Investors, fund management executives, funds distributors and securities regulators in Singapore have had to operate on gut feel when it comes to understanding what products are selling. Unlike other markets in Asia except for Malaysia, Singapore has had no mechanism to compile data on funds flows.
Now the Investment Management Association of Singapore (Imas) has drummed up sufficient support from fund houses to assemble this data. Lipper will collect data provided by fund companies, with the aim of publishing the first report on June numbers sometime in July, says Andrew Kwek, executive director at Imas.
Many fund companies have resisted such a move for years, because they are worried that they will look bad if they suffer redemptions. Recently, however, Imas has won support from most large players, which have become alarmed at the loss of confidence in the industry among Singapore's retail base.
"Confidence in unit trusts is at an all-time low," Kwek says. "It's reaching into inertia and apathy, and maybe even fear." Imas' response is to give investors more information and bring transparency to the industry. "We want investors to know exactly what they're getting into. We want them to see that there are good funds, and bad funds, and that it may not be a good thing to buy the flavour of the month." Imas is also promoting the use of financial advisors.
The bigger global funds companies already provide similar information on subscriptions and redemptions in other markets, and are comfortable with the idea.
"Conceptually it's a good idea," says Lindsay Mann, Singapore CEO at First State Investments. He says the industry had lacked the initiative to get such a project started, and that there had been an expectation that the government would do this sort of work.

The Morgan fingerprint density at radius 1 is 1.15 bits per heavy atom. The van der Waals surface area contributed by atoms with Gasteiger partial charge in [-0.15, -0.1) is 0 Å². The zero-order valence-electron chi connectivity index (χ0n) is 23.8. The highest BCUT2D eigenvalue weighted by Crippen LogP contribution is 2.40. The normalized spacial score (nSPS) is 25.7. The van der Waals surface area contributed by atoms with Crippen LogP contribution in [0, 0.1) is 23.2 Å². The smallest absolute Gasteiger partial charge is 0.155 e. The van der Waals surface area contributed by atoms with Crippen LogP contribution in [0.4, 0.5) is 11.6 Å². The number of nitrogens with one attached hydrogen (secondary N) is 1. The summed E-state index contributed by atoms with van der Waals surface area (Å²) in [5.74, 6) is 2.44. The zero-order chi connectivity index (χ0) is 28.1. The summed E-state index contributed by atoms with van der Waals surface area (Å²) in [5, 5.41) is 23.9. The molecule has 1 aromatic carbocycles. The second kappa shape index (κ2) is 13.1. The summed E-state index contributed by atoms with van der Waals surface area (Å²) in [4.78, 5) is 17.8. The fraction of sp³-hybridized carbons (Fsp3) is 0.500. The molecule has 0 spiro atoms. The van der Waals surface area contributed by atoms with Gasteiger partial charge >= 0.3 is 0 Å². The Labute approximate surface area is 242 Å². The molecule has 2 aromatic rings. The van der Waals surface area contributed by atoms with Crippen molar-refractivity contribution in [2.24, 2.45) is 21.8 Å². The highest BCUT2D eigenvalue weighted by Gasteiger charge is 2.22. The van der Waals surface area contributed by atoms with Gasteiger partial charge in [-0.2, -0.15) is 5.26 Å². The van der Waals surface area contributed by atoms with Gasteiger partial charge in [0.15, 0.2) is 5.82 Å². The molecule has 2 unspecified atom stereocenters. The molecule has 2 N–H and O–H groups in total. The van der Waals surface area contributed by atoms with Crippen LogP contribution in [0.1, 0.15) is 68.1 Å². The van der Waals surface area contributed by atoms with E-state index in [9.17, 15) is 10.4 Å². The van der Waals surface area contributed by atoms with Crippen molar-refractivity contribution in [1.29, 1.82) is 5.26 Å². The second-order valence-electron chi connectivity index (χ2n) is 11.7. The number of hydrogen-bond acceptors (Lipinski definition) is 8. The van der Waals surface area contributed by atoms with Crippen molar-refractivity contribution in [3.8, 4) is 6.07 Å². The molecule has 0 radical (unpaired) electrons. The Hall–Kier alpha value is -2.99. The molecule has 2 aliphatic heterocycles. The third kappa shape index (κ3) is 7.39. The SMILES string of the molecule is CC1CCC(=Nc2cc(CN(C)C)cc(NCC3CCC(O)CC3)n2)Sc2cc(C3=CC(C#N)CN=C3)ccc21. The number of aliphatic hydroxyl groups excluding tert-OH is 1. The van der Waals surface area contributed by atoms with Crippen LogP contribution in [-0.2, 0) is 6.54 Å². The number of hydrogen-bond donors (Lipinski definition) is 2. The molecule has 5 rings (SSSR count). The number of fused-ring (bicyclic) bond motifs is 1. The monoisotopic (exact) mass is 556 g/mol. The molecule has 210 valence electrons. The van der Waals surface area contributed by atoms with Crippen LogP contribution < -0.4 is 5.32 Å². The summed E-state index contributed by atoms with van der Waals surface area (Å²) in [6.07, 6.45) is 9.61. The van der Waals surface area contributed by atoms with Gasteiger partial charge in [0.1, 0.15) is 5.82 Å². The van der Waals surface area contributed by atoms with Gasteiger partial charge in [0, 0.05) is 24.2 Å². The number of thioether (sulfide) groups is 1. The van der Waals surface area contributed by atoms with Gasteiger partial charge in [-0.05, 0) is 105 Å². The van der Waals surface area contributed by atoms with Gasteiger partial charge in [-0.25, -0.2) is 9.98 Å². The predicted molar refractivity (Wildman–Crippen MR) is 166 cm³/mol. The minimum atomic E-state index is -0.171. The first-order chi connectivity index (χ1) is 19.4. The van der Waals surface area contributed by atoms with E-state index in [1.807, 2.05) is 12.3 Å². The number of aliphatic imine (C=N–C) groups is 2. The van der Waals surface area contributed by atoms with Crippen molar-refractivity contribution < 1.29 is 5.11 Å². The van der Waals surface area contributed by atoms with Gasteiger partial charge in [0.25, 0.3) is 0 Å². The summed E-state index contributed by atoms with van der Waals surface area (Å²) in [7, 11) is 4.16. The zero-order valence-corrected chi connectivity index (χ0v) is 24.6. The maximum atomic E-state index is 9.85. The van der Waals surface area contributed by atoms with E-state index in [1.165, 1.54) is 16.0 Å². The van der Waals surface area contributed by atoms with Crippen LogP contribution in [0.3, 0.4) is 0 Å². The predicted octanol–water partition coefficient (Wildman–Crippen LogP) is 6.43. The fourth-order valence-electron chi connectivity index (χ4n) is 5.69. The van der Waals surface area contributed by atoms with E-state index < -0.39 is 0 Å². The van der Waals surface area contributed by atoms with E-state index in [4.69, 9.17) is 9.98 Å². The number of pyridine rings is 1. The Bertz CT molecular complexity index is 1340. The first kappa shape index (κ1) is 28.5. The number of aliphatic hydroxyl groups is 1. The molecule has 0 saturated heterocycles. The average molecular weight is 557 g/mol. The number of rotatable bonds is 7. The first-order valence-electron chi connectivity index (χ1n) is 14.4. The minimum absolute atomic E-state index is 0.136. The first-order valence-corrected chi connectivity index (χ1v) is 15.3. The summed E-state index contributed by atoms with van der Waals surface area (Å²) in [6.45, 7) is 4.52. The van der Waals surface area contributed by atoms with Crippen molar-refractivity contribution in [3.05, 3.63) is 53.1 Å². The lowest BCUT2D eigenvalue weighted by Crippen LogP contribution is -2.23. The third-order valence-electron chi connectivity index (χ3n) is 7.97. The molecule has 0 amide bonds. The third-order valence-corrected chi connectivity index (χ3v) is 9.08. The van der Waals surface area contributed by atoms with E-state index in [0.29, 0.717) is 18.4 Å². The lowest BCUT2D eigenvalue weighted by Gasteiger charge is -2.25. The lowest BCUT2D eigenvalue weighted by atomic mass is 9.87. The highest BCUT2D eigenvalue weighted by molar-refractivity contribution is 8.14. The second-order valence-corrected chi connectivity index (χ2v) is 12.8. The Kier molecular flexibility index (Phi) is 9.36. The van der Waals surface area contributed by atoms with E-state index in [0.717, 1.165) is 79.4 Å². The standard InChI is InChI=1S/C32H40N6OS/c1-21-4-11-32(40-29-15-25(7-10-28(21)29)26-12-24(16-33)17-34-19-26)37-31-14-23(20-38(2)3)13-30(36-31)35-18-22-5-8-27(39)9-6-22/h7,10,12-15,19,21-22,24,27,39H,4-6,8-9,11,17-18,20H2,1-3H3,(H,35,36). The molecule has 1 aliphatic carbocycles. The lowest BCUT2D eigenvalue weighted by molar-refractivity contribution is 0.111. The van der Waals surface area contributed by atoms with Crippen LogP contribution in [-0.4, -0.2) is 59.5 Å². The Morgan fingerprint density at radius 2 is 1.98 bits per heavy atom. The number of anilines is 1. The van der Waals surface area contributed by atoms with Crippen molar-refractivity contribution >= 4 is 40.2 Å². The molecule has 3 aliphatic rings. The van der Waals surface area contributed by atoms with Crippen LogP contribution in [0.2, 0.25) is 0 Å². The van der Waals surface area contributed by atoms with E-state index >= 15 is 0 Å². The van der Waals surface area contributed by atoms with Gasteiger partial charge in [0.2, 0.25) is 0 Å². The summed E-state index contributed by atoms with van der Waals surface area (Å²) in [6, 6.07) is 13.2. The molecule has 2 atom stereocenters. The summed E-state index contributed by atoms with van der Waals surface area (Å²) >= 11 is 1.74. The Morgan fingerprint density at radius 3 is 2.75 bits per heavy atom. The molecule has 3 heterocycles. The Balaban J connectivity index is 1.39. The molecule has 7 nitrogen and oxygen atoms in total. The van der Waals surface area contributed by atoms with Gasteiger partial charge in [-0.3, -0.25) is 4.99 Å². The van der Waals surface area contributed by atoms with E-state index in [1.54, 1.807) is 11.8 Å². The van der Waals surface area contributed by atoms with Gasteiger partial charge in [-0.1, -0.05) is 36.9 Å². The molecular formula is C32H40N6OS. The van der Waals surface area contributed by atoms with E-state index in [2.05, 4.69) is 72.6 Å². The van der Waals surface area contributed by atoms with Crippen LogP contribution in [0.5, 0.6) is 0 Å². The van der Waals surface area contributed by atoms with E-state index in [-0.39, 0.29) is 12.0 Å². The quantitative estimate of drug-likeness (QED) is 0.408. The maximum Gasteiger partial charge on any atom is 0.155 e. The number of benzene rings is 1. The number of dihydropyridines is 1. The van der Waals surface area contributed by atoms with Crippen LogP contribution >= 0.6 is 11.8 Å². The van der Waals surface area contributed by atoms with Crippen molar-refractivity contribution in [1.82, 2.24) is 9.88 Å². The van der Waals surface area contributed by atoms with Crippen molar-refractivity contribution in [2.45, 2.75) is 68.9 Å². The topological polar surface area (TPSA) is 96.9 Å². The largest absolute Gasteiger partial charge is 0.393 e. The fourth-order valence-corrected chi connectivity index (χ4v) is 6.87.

But because many fund houses still fear revealing their data, compliance will be voluntary, and the published data will only represent aggregates among fund types.
Most markets in Asia, including Japan, require this data be released for each company. Hong Kong has been the exception: it has compiled retail funds data for over a decade but publishes the results on an aggregate basis.
This leads to data of questionable quality. Sally Wong, executive director at the Hong Kong Investment Funds Association, says, "Our challenge is to continuously enhance the quality of the data. Due to the regional role of the Hong Kong offices of many fund companies, and the fact that funds are sold through distributors (often nominee companies), the sales numbers may be from multifarious sources. What we have been working on is to segregate the Hong Kong-sourced sales numbers from others and I can assure you this is not an easy task." The HKIFA has recently begun cleaning the information to highlight assets sourced just from Hong Kong's retail market, not from other jurisdictions or from other types of investors. Wong says another challenge is getting timely data from industry members.
Hong Kong's experience - which also is voluntary, and faces hostility from some fund houses worried about looking bad - shows that Singapore's market is not about to become as transparent as it should be. But Imas and Lipper's initiative should be welcomed by most market participants. Right now, the only gauge of fund flows in unit trusts is the CPF-authorized market, which is tiny compared to cash retail.
The next edition of AsianInvestor magazine, available in July, will examine trends in Singapore's unit trust industry.